The BMR-BHR formulas are based on linear, logarithmic, and polynomial regression analyses and give similar results in most cases, with no greater than 0.25 D difference between the analyses with the exception of eyes with very steep or very flat corneas, where differences can be more substantial. Further studies are needed to determine which formula is the most accurate, but I tend to use linear regression. Polynomial regression has a smaller error in the majority of cases, but it can also have more serious outliers than linear regression; logarithmic regression lies in between the other two. It is best to use polynomial regression only when the suggested IOL power value is neither too low nor too high. BMR-BHR is currently available only as part of Eye Pro 2012 for the iPhone/iPad. A desktop version will soon be available as an upgrade to the BESSt 2 IOL Power Calculator.


The same considerations apply to the BESSt, BESSt 2, and BMR-BHR formulas; they should not be used in the presence of significant corneal haze or scarring or after incisional refractive surgery such as radial keratotomy. Additionally, these formulas should be used with caution in eyes that have undergone astigmatic keratotomy; in eyes that have previously undergone myopic or hyperopic treatments for severe refractive errors; or in eyes that were operated on a long time ago using small optical zones. Other considerations include the following:

• The BMR-BHR requires K values specifically measured by the IOLMaster;
• I recommended comparing BESSt 2 with BMRBHR. If the BESSt 2 formula suggests a very low (or very high) IOL power, I either use the BMR-BHR formula instead or the average of the two. It is always advisable to compare with other methods before proceeding with surgery. Whenever in the doubt, opt for a stronger IOL to target myopia;
• Be suspicious of very low or very high IOL powers resulting from BMR-BHR or BESSt in eyes with very steep or very flat corneas. These cases are at the extreme edges of any regression analysis, and the risk of a refractive surprise is high; and
• The BESSt 2 and the Eye Pro have not been approved by the US Food and Drug Administration (FDA) or received the Conformiteé Europeénne (CE) Mark.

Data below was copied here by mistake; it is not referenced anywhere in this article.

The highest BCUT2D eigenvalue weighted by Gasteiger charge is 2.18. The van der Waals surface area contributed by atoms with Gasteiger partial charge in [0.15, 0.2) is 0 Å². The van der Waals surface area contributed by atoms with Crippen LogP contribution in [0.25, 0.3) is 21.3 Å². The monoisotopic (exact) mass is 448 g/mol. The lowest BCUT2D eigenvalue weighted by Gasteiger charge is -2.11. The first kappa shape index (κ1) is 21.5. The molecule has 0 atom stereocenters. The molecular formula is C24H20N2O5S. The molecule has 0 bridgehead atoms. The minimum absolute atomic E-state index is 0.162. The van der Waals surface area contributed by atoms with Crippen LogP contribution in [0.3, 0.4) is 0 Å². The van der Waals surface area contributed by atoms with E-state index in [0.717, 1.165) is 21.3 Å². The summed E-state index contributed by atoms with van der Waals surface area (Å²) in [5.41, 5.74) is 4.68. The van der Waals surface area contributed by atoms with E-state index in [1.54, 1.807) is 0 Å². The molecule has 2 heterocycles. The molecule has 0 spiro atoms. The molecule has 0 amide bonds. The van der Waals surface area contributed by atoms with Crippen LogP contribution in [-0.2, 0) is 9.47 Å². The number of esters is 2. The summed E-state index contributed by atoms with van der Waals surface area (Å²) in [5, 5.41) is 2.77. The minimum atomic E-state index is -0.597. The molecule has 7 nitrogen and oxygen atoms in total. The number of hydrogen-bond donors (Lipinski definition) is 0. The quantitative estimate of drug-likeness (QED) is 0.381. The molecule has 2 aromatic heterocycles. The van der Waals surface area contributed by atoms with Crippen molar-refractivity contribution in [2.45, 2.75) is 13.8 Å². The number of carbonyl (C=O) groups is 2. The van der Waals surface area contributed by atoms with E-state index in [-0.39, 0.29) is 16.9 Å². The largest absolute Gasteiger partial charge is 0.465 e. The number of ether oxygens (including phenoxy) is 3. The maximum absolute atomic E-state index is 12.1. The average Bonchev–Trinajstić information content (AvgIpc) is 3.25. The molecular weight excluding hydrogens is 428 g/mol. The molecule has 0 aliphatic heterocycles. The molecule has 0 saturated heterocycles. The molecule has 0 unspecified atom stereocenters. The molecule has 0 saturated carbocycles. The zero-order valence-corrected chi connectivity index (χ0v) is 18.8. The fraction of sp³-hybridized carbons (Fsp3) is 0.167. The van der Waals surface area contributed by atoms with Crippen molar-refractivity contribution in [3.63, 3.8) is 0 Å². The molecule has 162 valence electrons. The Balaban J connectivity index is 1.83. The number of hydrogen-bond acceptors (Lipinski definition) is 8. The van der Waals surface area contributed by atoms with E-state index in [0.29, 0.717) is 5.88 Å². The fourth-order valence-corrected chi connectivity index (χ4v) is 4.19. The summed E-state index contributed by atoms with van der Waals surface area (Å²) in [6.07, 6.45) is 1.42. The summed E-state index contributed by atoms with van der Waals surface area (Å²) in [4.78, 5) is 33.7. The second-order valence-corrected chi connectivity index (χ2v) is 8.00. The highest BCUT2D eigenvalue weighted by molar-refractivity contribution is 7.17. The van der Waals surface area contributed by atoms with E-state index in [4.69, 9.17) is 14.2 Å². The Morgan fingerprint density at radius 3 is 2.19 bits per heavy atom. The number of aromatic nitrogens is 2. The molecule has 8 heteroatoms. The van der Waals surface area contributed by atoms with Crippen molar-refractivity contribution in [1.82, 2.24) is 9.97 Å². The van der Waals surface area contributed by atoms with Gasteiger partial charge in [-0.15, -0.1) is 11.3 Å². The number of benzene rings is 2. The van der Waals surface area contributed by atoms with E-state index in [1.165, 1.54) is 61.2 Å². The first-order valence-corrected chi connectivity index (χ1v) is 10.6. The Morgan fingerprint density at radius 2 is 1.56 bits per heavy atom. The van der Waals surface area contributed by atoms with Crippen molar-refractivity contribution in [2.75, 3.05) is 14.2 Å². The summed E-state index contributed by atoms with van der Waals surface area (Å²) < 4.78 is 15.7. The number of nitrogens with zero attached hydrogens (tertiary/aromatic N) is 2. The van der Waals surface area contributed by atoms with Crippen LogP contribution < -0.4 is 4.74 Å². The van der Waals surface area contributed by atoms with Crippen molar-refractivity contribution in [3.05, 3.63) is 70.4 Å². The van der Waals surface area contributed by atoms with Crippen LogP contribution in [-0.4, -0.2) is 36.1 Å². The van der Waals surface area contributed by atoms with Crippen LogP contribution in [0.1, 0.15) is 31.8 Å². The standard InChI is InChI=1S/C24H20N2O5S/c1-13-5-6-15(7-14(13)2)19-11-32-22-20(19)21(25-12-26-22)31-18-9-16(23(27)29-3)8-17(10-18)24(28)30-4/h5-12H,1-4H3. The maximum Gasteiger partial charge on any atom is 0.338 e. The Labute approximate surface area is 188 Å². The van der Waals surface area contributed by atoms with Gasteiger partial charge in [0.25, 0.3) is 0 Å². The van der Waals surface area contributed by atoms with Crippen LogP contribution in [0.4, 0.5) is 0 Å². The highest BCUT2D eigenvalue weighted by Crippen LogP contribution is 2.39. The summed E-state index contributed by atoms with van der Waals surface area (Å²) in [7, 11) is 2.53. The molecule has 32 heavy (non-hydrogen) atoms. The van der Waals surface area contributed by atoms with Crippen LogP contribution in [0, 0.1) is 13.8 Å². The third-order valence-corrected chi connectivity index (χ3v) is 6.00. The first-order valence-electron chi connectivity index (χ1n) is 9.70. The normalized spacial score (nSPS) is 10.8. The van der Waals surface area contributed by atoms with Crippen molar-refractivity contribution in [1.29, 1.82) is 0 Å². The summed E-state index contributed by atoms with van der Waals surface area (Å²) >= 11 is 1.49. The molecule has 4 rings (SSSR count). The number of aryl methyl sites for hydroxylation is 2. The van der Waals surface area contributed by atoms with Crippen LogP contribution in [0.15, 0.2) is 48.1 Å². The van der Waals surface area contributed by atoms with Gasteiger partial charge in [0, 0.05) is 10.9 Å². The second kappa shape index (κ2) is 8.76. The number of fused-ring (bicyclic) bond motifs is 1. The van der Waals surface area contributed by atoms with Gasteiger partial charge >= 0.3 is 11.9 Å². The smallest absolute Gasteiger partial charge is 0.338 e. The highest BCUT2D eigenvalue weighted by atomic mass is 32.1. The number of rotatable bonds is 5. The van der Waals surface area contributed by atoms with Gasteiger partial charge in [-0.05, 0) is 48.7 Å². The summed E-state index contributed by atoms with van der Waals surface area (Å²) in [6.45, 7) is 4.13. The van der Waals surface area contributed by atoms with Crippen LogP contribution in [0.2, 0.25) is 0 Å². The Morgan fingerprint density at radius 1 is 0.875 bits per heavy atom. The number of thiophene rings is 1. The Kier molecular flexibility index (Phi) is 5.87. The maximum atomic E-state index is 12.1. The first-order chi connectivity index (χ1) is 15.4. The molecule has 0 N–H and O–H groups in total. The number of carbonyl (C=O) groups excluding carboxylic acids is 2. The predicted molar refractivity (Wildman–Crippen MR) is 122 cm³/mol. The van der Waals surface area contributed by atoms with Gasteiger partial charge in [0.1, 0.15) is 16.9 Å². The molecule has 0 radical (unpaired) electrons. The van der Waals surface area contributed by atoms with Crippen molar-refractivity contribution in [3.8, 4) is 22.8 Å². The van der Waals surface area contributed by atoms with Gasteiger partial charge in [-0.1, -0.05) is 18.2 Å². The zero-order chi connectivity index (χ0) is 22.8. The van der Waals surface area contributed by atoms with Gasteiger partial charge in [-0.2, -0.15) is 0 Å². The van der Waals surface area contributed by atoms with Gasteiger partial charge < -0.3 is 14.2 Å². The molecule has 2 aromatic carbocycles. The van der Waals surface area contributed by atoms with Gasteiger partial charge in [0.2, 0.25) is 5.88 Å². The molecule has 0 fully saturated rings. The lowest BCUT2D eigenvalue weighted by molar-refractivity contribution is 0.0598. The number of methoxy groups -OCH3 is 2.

I recently conducted a study in 62 eyes, of which 38 received a myopic treatment and 24 a hyperopic, to compare the accuracy of the BESSt, BESSt 2, and BMRBHR formulas. In the myopic group, BESSt and BESSt 2 performed similarly (mean error, -0.21 ±0.78 D and -0.02 ±0.81 D, respectively; P>.05), but in the hyperopic group BESSt 2 performed statistically significantly better (-1.10 ±0.90 D and 0.02 ±1.00 D, respectively; P<.05). The proportion of eyes within ±0.50 D of the intended target changed negligibly (from 37% to 38%) in the myopic group but improved significantly (from 13% to 38%) in the hyperopic group. The proportion of eyes within ±1.00 D of the target changed from 73% to 76% in the myopic group and from 38% to 75% in the hyperopic group.

Comparing the results with BESSt 2 to those with BMR and BHR, in the myopic group, the mean error was -0.02 ±0.81 D with BESSt 2 and 0.00 ±0.75 D with BMR (P>.05). In the hyperopic group, the mean error was 0.02 ±1.00 D for BESSt 2 and 0.01 ±0.75 D for BHR (P>.05). Although these differences were not statistically significant, 31% more eyes were ±0.50 D or less from the target refraction with BMR compared with BESSt 1 and 30% more compared with BESSt 2. Similarly, with BHR 50% more eyes were ±0.50 D or less from the target compared with BESSt 1 and 13% more compared with BESSt 2. We believe this represents an improvement.